Aicklen v. Cotton Holdings Inc.

Filing 15

MEMORANDUM AND ORDER denying 7 MOTION TO DISMISS FOR FAILURE TO STATE A CLAIM (Signed by Judge Kenneth M Hoyt) Parties notified. (jm4)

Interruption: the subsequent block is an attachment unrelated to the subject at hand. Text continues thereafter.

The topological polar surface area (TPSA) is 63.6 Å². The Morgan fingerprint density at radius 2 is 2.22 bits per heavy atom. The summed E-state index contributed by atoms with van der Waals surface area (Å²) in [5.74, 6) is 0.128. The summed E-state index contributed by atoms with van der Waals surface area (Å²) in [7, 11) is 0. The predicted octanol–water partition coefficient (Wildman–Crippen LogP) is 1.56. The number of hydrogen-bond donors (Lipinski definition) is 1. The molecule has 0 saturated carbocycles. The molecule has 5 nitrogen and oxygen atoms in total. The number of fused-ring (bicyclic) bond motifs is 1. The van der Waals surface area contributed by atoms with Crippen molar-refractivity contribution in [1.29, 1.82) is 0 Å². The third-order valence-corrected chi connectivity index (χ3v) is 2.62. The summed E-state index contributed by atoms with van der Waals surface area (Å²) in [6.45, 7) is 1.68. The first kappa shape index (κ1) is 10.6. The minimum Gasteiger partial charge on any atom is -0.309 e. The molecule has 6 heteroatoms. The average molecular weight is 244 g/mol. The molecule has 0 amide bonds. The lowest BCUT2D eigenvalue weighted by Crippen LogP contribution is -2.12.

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United States District Court Southern District of Texas ENTERED UNITED STATES DISTRICT COURT SOUTHERN DISTRICT OF TEXAS HOUSTON DIVISION HALEY AICKLEN, Plaintiff, VS. COTTON HOLDINGS INC., Defendant. § § § § § § § § § May 09, 2024 Nathan Ochsner, Clerk CIVIL ACTION NO. 4:23-CV-04122 MEMORANDUM AND ORDER I. Before the Court is the plaintiff’s, Haley Aicklen, motion to dismiss the defendant’s, Cotton Holiday, Inc., counterclaim allegations of breach of contract request for attorney’s fees [DE 7]. The defendant has filed a response to the plaintiff’s motion to dismiss [DE 10]. Considering the motion, response, arguments contained and the pleadings of the parties, the Court determines that the plaintiff’s motion is unmeritorious and; therefore, the plaintiff’s motion should be denied. II. The plaintiff’s pleadings generally show that she was employed by the defendant on the occasion of the dispute that give rise to this lawsuit in June and/or July 2022. The plaintiff was accused by her employer of making unauthorized personal purchases on the company credit card. According to the defendant, the matter was handled by the parties and the plaintiff entered into a written agreement on July 5, 2022, that amount to a “pay1/3 back” agreement in exchange for her continued employment. However, on July 25, the defendant discharged the plaintiff for “engaging in unprofessional behavior in violation of the defendant’s policy at a company event.” When the plaintiff filed her suit for job discrimination on October 30, 2023, the defendant filed an Original Answer and included counterclaims for breach of contract/agreement concerning the “pay-back” agreement for an equitable claim for “money had and received” and for an attorney’s fee. Federal Rule of Civil Procedure, Rule 12(b)(6) along with case precedent teaches that a plaintiff must plead sufficient facts to state a “plausible” claim for relief. Bell Atl. Corp v. Twombly, 550 U.S. 544, 570 (2007); Plotkin v. IP Axess, Inc., 407 F.3d 690, 696 (5th Cir. 2005). This Fifth Circuit has not determined that the same rules of pleading specificity should apply to asserted counterclaims and affirmative defenses, particularly those claims that are based solidly in factual pleading. The Court is persuaded, however, that the same “plausibility” standard should apply to a defendant, where the claims asserted are fact intensive. In this case, the plaintiff’s response acknowledges that a document of some magnitude was executed by the plaintiff in July 2022. Whether the “agreement” is sufficient to sustain the defendant’s counterclaims are principally a question of law. Moreover, whether the evidence presented will support a quasi-contract or the award of an attorney’s fee are also questions of law. 2/3 Here, the claims asserted by the defendant appear to rest in contract interpretation; because there is not dispute that the parties have a agreement the terms of which must be resolved alongside the plaintiff suit. In this instance, the defendant’s pleading set out a sufficient factual and legal basis for defendant’s claim. Hence, the plaintiff’s motion to dismiss the defendant’s counterclaims is Denied. It is so Ordered. SIGNED on May 9, 2024, at Houston, Texas. _______________________________ Kenneth M. Hoyt United States District Judge 3/3

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